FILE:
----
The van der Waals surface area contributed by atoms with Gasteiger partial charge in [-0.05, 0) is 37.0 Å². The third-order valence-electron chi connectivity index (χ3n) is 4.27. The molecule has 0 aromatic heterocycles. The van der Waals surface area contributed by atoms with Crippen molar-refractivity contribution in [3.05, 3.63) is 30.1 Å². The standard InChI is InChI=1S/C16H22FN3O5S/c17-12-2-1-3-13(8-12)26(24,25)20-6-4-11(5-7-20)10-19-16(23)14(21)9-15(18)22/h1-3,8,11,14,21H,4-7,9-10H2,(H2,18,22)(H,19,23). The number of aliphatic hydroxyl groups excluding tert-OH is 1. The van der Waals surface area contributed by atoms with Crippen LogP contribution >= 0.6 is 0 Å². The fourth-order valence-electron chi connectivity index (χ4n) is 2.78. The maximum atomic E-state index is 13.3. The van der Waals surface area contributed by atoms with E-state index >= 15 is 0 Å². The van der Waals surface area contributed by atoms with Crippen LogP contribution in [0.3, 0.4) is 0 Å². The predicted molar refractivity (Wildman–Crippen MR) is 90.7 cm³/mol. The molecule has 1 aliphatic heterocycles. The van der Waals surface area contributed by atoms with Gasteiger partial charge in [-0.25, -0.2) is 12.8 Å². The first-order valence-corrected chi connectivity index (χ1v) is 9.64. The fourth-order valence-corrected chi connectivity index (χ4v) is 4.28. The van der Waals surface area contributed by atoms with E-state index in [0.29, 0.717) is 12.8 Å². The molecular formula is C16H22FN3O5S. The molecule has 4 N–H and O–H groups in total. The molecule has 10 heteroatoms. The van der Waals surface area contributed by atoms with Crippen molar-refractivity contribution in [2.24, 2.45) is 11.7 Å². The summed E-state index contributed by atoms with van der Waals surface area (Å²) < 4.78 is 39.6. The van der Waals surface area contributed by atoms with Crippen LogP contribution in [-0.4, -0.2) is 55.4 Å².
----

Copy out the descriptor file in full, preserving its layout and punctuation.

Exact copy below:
The van der Waals surface area contributed by atoms with Gasteiger partial charge in [-0.05, 0) is 37.0 Å². The third-order valence-electron chi connectivity index (χ3n) is 4.27. The molecule has 0 aromatic heterocycles. The van der Waals surface area contributed by atoms with Crippen molar-refractivity contribution in [3.05, 3.63) is 30.1 Å². The standard InChI is InChI=1S/C16H22FN3O5S/c17-12-2-1-3-13(8-12)26(24,25)20-6-4-11(5-7-20)10-19-16(23)14(21)9-15(18)22/h1-3,8,11,14,21H,4-7,9-10H2,(H2,18,22)(H,19,23). The number of aliphatic hydroxyl groups excluding tert-OH is 1. The van der Waals surface area contributed by atoms with Crippen LogP contribution >= 0.6 is 0 Å². The fourth-order valence-electron chi connectivity index (χ4n) is 2.78. The maximum atomic E-state index is 13.3. The van der Waals surface area contributed by atoms with E-state index >= 15 is 0 Å². The van der Waals surface area contributed by atoms with Crippen LogP contribution in [0.3, 0.4) is 0 Å². The predicted molar refractivity (Wildman–Crippen MR) is 90.7 cm³/mol. The molecule has 1 aliphatic heterocycles. The van der Waals surface area contributed by atoms with Gasteiger partial charge in [-0.25, -0.2) is 12.8 Å². The first-order valence-corrected chi connectivity index (χ1v) is 9.64. The fourth-order valence-corrected chi connectivity index (χ4v) is 4.28. The van der Waals surface area contributed by atoms with E-state index in [0.29, 0.717) is 12.8 Å². The molecular formula is C16H22FN3O5S. The molecule has 4 N–H and O–H groups in total. The molecule has 10 heteroatoms. The van der Waals surface area contributed by atoms with Crippen molar-refractivity contribution in [2.24, 2.45) is 11.7 Å². The summed E-state index contributed by atoms with van der Waals surface area (Å²) < 4.78 is 39.6. The van der Waals surface area contributed by atoms with Crippen LogP contribution in [-0.4, -0.2) is 55.4 Å².